Before this blog post I would like to note the fact that kids are marching past outside waving Norwegian flags. I feel I'm in a fascist dictatorship. Yes, Bob, that is, in fact, the grinding heel of oppression.
Anyway, I've gotten into the habit of watching video lectures on Ted or YouTube while I cook dinner. It's a nice way of learning, because my mind is focused, and my body is distracted so I don't get restless. As long as I remember to pause during the difficult parts of the cooking, I take most of it in. The TED lectures are particularly good for this. They are rhetorically excellent, less than 20 minutes long, and focus on just transmitting a few interesting ideas.
So last night, as I was making sticky lemon chicken (which is, while not particularly sticky, very tasty if I dare say so myself) with champ, I watched two lectures which resonated with each other. In fact, they were pretty much just two sides of the same argument.
It's all about Web 2.0. Both lecturers are exploring the question of how the latest developments in the information economy are changing how we interact.
The first lecture is a TED lecture by Yochai Benkler. He is arguing that we have turned a corner in social organisation. That the web has introduced an efficiency of a new order of magnitude into social organisation and interaction which subverts the traditional information economy of the industrialised mass media age.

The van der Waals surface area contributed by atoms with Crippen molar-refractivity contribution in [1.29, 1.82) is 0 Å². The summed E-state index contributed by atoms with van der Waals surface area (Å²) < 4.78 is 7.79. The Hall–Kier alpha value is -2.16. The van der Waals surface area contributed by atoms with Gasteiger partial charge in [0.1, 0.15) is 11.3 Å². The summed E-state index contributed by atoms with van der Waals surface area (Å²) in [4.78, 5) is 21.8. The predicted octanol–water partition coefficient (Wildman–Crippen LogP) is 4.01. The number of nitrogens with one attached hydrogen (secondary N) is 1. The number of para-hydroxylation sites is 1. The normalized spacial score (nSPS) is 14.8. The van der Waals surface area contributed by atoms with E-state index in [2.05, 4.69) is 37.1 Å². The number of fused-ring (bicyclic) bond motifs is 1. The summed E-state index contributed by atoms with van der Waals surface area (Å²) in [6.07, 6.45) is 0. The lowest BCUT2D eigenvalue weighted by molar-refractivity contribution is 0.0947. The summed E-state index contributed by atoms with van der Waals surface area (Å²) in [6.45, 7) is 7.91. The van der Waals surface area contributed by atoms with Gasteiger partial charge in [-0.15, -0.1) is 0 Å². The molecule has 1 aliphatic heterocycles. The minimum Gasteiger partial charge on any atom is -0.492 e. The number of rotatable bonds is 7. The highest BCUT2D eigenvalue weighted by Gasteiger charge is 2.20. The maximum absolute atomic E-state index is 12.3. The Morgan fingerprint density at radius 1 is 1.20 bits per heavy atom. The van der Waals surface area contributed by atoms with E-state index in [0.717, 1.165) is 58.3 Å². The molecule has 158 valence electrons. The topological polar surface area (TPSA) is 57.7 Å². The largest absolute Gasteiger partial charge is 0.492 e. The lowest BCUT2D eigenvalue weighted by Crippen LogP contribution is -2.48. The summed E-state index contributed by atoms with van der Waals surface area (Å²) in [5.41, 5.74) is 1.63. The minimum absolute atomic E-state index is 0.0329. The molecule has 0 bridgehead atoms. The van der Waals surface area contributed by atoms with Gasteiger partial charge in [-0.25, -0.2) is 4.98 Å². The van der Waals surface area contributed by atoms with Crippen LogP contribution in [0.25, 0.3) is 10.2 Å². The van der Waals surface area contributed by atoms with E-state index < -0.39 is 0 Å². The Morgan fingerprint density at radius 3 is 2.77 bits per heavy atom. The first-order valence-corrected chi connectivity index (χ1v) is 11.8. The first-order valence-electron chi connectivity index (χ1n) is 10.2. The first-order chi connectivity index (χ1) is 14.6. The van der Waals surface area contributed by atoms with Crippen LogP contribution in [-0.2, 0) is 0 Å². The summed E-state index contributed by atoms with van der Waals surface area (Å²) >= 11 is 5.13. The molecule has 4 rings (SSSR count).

The second talk is by Clay Shirky. He is arguing that an important social technology for the 20th century was the sitcom, which had the same function last century that gin had in the centuries before that. He argues that the sudden appearance of free time, for the first time since antiquity, has led to a cognitive surplus which we don't know what to do with. Parts of commercial mass media are a sort of heat sink, draining away the surplus so we don't go crazy. Web 2.0 is harnessing parts of that surplus into projects like Wikipedia and blogging and other user-generated collaborative media.
He has also created the Wikipedia as a unit of cognitive surplus:
Wikipedia, according to him, is roughly 100 million work-hours of human thought activity. The US watches roughly 2000 Wikipedias of television every year, the world watches 10.000 Wikipedias - roughly one trillion hours.
So as he says, if you carve out just one percent of that time into social, web-based collaboration, that's still 100 new Wikipedia-scale projects every single year.
The talk is in two parts here, or you can watch the whole thing over at Making Light and read the interesting comments, too. Also, here is the transcript if you want the quick version.